Combination Square for Woodworking Projects
One of the first tools I bought for my shop was a combination square. At the time, I didn't really know what it was called. I just saw it hanging on the shelf at Home Depot and thought it looked handy. Since then, I've discovered that a combination square is much, much more than that. In fact, It's amazing how many different uses I've invented for this tool, and how it always ends up being a critical part of every project I build. Now I own several in different shapes and sizes.
First and foremost is how easily it draws rip lines along the edge of a board. I can remember a time long ago when I would meticulously mark a long series checks along the edge of a board, and then try to line them up with a straight ruler. Gee. That was a pain. My combination square changed all that. Now all I have to do is slide the square along the edge of the board—with my pencil following along in its path. That was a huge discovery for a guy like me, who was used to doing everything the hard way.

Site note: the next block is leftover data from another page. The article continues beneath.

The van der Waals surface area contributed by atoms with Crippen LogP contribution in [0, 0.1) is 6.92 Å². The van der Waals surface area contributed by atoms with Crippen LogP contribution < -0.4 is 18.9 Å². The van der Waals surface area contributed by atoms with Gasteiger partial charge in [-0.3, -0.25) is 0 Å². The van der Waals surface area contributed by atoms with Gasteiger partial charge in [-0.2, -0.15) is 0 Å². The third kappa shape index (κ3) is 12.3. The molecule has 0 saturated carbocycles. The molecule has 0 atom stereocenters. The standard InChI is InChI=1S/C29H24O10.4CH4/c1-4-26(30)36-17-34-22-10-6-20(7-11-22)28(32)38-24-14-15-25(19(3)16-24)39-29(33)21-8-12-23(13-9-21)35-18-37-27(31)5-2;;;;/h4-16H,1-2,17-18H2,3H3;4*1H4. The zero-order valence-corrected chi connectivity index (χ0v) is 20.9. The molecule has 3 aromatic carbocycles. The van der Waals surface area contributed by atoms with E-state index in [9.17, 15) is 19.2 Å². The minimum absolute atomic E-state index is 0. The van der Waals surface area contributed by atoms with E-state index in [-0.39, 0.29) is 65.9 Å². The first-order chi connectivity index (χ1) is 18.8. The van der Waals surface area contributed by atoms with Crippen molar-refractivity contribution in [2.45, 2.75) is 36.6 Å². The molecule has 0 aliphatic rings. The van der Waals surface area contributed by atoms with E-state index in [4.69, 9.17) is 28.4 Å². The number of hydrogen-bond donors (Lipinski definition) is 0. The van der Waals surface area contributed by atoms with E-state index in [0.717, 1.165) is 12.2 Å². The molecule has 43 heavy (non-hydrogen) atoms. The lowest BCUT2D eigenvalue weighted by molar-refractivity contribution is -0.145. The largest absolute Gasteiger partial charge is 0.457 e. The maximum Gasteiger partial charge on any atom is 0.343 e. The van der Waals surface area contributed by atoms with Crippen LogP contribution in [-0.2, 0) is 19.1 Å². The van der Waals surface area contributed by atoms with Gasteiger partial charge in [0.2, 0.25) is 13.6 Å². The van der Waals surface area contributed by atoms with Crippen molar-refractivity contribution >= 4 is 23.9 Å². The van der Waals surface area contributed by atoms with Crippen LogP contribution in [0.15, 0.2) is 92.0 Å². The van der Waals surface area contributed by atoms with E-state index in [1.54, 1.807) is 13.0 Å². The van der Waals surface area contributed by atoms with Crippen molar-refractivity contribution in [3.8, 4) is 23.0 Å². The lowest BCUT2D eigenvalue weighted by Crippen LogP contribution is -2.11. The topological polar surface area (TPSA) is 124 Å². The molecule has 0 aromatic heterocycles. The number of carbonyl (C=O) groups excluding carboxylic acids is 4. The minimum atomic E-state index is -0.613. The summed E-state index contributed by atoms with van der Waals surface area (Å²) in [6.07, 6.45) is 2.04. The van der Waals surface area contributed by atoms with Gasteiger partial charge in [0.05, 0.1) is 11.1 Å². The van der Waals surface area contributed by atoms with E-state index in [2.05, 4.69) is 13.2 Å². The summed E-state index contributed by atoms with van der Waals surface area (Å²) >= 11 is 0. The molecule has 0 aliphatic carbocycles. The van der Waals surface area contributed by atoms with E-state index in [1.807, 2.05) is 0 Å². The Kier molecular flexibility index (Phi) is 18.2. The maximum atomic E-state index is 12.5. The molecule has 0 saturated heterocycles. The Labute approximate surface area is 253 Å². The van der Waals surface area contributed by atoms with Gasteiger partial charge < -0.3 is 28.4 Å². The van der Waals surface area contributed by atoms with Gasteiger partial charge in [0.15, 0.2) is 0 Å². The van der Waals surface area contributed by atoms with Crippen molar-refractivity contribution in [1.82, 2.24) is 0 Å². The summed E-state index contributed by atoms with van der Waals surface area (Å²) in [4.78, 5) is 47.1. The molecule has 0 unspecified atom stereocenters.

Shopping around for a combination square can be a little confusing. The prices vary wildly. You can get a pretty decent Johnson or Stanley combination square for under $10. However, the Starrett brand squares are more in the range of $75 - $100. I think the prices you see on squares reflect durability rather than accuracy. So unless you're taking your combination squares to a jobsite every day, the less expensive models will probably work fine for your basement or garage.
Keep in mind that the cheaper combination squares won't last forever. I've noticed that the ruler on one my older Stanley squares is starting to look a little bent up. And that's probably from me carelessly tossing it in my tool box where I also toss my hammer. With that kind of abuse, it's reasonable to think that a $10 square might need replaced, eventually. For most people, that's probably a better choice than spending $100 on the more expensive combination squares.
3 Tools, 3 Boards, 3 Steps